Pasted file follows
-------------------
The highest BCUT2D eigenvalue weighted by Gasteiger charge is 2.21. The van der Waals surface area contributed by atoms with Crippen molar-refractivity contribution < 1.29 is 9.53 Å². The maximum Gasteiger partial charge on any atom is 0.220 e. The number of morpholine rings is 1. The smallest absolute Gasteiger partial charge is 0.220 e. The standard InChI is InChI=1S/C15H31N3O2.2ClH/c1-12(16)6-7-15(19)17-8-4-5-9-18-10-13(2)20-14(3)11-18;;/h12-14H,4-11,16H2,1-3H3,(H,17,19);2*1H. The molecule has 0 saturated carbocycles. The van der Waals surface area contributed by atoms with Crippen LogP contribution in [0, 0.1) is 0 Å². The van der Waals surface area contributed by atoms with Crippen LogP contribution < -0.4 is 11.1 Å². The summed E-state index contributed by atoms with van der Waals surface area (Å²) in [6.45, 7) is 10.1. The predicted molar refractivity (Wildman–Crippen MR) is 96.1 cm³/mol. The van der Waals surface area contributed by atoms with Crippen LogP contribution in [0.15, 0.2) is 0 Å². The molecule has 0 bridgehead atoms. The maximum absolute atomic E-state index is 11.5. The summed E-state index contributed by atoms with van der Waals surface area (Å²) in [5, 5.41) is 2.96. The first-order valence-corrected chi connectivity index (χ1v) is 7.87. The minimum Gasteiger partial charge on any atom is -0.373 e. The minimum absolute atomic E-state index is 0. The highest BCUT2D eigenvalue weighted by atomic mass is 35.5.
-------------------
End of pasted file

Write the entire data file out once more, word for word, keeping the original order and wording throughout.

The highest BCUT2D eigenvalue weighted by Gasteiger charge is 2.21. The van der Waals surface area contributed by atoms with Crippen molar-refractivity contribution < 1.29 is 9.53 Å². The maximum Gasteiger partial charge on any atom is 0.220 e. The number of morpholine rings is 1. The smallest absolute Gasteiger partial charge is 0.220 e. The standard InChI is InChI=1S/C15H31N3O2.2ClH/c1-12(16)6-7-15(19)17-8-4-5-9-18-10-13(2)20-14(3)11-18;;/h12-14H,4-11,16H2,1-3H3,(H,17,19);2*1H. The molecule has 0 saturated carbocycles. The van der Waals surface area contributed by atoms with Crippen LogP contribution in [0, 0.1) is 0 Å². The van der Waals surface area contributed by atoms with Crippen LogP contribution < -0.4 is 11.1 Å². The summed E-state index contributed by atoms with van der Waals surface area (Å²) in [6.45, 7) is 10.1. The predicted molar refractivity (Wildman–Crippen MR) is 96.1 cm³/mol. The van der Waals surface area contributed by atoms with Crippen LogP contribution in [0.15, 0.2) is 0 Å². The molecule has 0 bridgehead atoms. The maximum absolute atomic E-state index is 11.5. The summed E-state index contributed by atoms with van der Waals surface area (Å²) in [5, 5.41) is 2.96. The first-order valence-corrected chi connectivity index (χ1v) is 7.87. The minimum Gasteiger partial charge on any atom is -0.373 e. The minimum absolute atomic E-state index is 0. The highest BCUT2D eigenvalue weighted by atomic mass is 35.5.